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CLYDE ALTEMOSE v. COMMONWEALTH PENNSYLVANIA (11/12/82)

COMMONWEALTH COURT OF PENNSYLVANIA


decided: November 12, 1982.

CLYDE ALTEMOSE, JR., PETITIONER
v.
COMMONWEALTH OF PENNSYLVANIA, UNEMPLOYMENT COMPENSATION BOARD OF REVIEW, RESPONDENT. EFFORT FOUNDRY, INC., INTERVENOR

Appeal from the Order of the Unemployment Compensation Board of Review in the case of In Re: Claim of Clyde Altemose, Jr., No. B-156360-C.

COUNSEL

John J. Robinson, Jr., for petitioner.

William J. Kennedy, Associate Counsel, with him Richard L. Cole, Jr., Chief Counsel, for respondent.

No appearance for intervenor.

President Judge Crumlish, Jr. and Judges Blatt and Doyle, sitting as a panel of three. Opinion by Judge Blatt.

Author: Blatt

[ 69 Pa. Commw. Page 646]

Clyde Altemose, Jr. (claimant) appeals a decision of the Unemployment Compensation Board of Review (Board) which denied him benefits on the basis that he voluntarily terminated his employment without cause of a necessitous and compelling nature.*fn1

[ 69 Pa. Commw. Page 647]

The claimant was employed by the Effort Foundry, Inc. (employer) as a grinder. He testified that, upon the advice of his physician, he informed his employer that an ailment involving particles in his left eye made him unable to perform his duties. His employer then offered him a position on the second shift (3:30 p.m. to 12:00 a.m.) which would not involve grinding, but the claimant responded that he could not "hack" second shift and he refused to discuss or consider the job any further.*fn2 A few days after quitting, however, he returned to his former employer and asked if he could have the second shift job. The position having already been filled, he then applied for benefits. The Bureau (now Office) of Employment Security found him to be eligible and he received approximately $1322 in benefits for the weeks November 5, 1977 through January 21, 1978. On January 26, 1978, the Bureau revised its determination and found that Section 402(b)(1) of the Law rendered him ineligible for benefits because his unemployment was due to his voluntary termination of his employment without cause of a necessitous and compelling nature. The Bureau also determined that he had received a non-fault overpayment under Section 804(b) of the Law, 43 P.S. § 874(b), for the weeks he had received benefits. Upon appeal, the referee agreed that the claimant was ineligible under Section 402(b)(1) and in addition, even though neither side challenged the Bureau's Section 804(b) determination, found that the claimant had received a $1322 fault overpayment and ordered that it be recouped*fn3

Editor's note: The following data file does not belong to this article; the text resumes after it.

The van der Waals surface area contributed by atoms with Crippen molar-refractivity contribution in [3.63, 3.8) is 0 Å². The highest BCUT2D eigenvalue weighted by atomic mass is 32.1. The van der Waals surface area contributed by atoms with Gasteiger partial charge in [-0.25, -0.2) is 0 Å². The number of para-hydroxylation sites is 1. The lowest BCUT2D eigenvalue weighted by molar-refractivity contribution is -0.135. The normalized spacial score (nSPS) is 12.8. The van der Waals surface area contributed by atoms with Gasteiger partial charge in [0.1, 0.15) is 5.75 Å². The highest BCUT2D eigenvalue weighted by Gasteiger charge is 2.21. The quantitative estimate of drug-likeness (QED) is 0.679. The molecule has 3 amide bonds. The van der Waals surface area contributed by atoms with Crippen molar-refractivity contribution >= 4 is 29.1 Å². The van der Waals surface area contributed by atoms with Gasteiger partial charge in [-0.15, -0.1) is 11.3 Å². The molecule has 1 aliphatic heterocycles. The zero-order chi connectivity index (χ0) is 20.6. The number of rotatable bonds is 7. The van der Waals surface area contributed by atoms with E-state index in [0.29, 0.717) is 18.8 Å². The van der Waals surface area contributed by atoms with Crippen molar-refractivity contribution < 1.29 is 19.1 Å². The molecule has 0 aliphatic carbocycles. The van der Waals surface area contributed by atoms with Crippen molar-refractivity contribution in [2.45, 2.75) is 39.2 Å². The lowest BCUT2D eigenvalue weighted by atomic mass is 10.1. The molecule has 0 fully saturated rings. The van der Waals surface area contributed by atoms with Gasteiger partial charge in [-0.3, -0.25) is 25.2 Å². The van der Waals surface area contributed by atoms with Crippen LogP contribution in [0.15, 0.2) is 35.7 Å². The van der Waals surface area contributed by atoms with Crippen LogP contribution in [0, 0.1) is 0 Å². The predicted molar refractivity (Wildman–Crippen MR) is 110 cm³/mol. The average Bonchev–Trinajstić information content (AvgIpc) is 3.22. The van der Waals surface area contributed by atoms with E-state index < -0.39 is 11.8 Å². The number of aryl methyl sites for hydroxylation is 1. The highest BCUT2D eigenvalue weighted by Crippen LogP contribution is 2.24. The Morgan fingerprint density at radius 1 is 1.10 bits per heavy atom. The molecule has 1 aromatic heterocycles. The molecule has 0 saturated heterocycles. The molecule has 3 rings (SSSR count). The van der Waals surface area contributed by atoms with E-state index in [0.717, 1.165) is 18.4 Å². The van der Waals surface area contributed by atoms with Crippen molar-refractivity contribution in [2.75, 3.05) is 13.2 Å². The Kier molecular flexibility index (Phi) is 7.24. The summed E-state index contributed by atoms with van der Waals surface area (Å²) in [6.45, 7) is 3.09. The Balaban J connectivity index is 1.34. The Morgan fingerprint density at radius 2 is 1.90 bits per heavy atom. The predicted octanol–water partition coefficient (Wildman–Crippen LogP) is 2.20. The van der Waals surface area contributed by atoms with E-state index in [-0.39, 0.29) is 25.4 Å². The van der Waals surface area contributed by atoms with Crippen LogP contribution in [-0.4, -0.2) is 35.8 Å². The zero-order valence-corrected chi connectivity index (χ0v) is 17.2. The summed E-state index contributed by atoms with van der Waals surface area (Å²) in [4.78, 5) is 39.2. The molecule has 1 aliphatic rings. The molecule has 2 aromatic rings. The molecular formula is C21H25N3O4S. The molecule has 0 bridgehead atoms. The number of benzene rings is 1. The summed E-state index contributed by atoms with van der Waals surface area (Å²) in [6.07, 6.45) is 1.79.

[ 69 Pa. Commw. Page 648]

    under Section 804(a) of the Law. The claimant then appealed to the Board which, discussing the voluntary termination issue but not the repayment order, affirmed the referee's decision. The instant appeal followed.

Before us the claimant first argues that the evidence in the record does not support the Board's findings. It is well-settled that a claimant, in order to be eligible for benefits under Section 402(b)(1) of the Law, must bear the burden of proving that his or her voluntary termination of the employment relationship was for cause of a necessitous and compelling nature. Martin v. Unemployment Compensation Board of Review, 36 Pa. Commonwealth Ct. 304, 387 A.2d 998 (1978). And where, as here, the party with the burden of proof has not prevailed below, our scope of review is limited to a determination of whether an error of law was committed or competent evidence was capriciously disregarded in making the necessary factual findings. Querry v. Unemployment Compensation Board of Review, 63 Pa. Commonwealth Ct. 170, 437 A.2d 1048 (1981).